There was no all-India canvas

The scene of action in 1857 centred around the Gangetic plain, with the whole of southern India keeping out of the picture, recalls Maj-Gen Himmat Singh Gill (retd)

Hodsonís Horse at Rohtak
Hodsonís Horse at Rohtak

Accepting that Mangal Pandeyís attempts at inciting his colleagues in his Infantry battalion, and a little later the skirmishes in the 3rd Light Cavalry were mere triggers to later events in Lucknow, Kanpur and Delhi, the question that begs an answer is whether the first war for independence if it was one, was actually pre-planned to ignite in this manner and at this moment of time by those who had masterminded the uprising.

Pandey was arrested and hanged shortly after the event, and most of the companies of his unit were disbanded. Was there anyone amongst the Indians one could identify as the central controlling force that was nominated or elected to take the war to its logical conclusion, and if not then was this event really launched on an all-India scale, with clear objectives and a time frame for execution?

As it is, the scene of action in 1857 centred around the Gangetic Plain, with the whole of southern India keeping out of the picture and rulers and princes only too anxious to safeguard their kingdoms sitting on the proverbial fence. Yes there was fighting in Awadh (Oudh), because that state was well endowed with weapons and war material and because the British presence there was perceived to be minimal and ineffective.

Another aspect that must not be glossed over is that it were mostly the units of the Bengal Army of the EI Company that took up arms, and that the Madras and Bombay Armies remained dormant or off the scene altogether. So those who had raised the flag of revolt against the British ended up fighting with the Gurkhas, Sikhs, Punjabi Musalmans (PMs as they were called then) and others from the North West Frontier who continued to soldier on with the British.

Was a war on a national scale even possible in those days when the state of road communications was so meagre and when military messages were sent through the helio lamp and horse riders, many of the latter never even reaching their destination.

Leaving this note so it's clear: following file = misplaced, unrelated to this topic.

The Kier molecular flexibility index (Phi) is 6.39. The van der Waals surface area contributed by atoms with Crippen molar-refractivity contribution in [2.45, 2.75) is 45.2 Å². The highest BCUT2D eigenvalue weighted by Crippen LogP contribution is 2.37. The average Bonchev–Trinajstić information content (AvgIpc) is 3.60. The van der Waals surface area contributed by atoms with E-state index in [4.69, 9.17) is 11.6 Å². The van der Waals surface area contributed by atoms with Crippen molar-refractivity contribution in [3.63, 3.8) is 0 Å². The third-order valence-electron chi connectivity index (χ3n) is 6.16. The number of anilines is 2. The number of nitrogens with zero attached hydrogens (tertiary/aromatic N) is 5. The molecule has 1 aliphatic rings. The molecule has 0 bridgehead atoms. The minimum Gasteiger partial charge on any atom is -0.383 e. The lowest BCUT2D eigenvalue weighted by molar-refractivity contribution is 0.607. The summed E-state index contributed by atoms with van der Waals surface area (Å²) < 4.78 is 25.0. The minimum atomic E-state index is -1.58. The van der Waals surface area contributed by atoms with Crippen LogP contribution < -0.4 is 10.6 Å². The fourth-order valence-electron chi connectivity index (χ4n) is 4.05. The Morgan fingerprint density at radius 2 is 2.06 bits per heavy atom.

Even otherwise as history has it, the first mutiny or war for our freedom occurred much earlier in 1806 at Vellore, but this attempt did not succeed because of Col Rollo Gillespieís counter-action. The racial, religious, caste and ethnic divisions that existed at the time, were in my humble opinion not very conducive to a national level, planned out upsurge that could have in itself dethroned the company and its armies which were commanded by foreigners all the way, with the Indians only reaching the Jamadar and Subedar rank.

There are others who have even called the period between 1857 and 1947 as one long freedom struggle, oblivious of the fact that Indians of many a race shed their blood in the First and Second World Wars under the British. And in between we also have a school of nationalists who have often downplayed the sacrifices of the Indian National Army, and the spark generated by the Bombay Naval Mutiny during this era, all suggesting that history keeps on being rewritten from time to time depending on the quality of the pen pushers and the power and reach of the rulers in the driving seat.

So, readers must objectively judge for themselves what name identification tag they would wish to give the events of 1857, and not be too influenced by movies and other populist vehicles of the commercial kind where virtually single handed some have gone about ushering in freedom all by themselves.

Nevertheless, whatever be the reasons for the uprising or mutiny, few can deny that within months the British were back in power in Delhi, having exiled the aged and ineffective Moghul Emperor, and more importantly affecting a power switchover from the Company Bahadur to the Crown. This was a turning point in the ways of the Raj, wherein from that period onwards the British only grew stronger and I daresay harsher in their treatment of the subjects that they governed.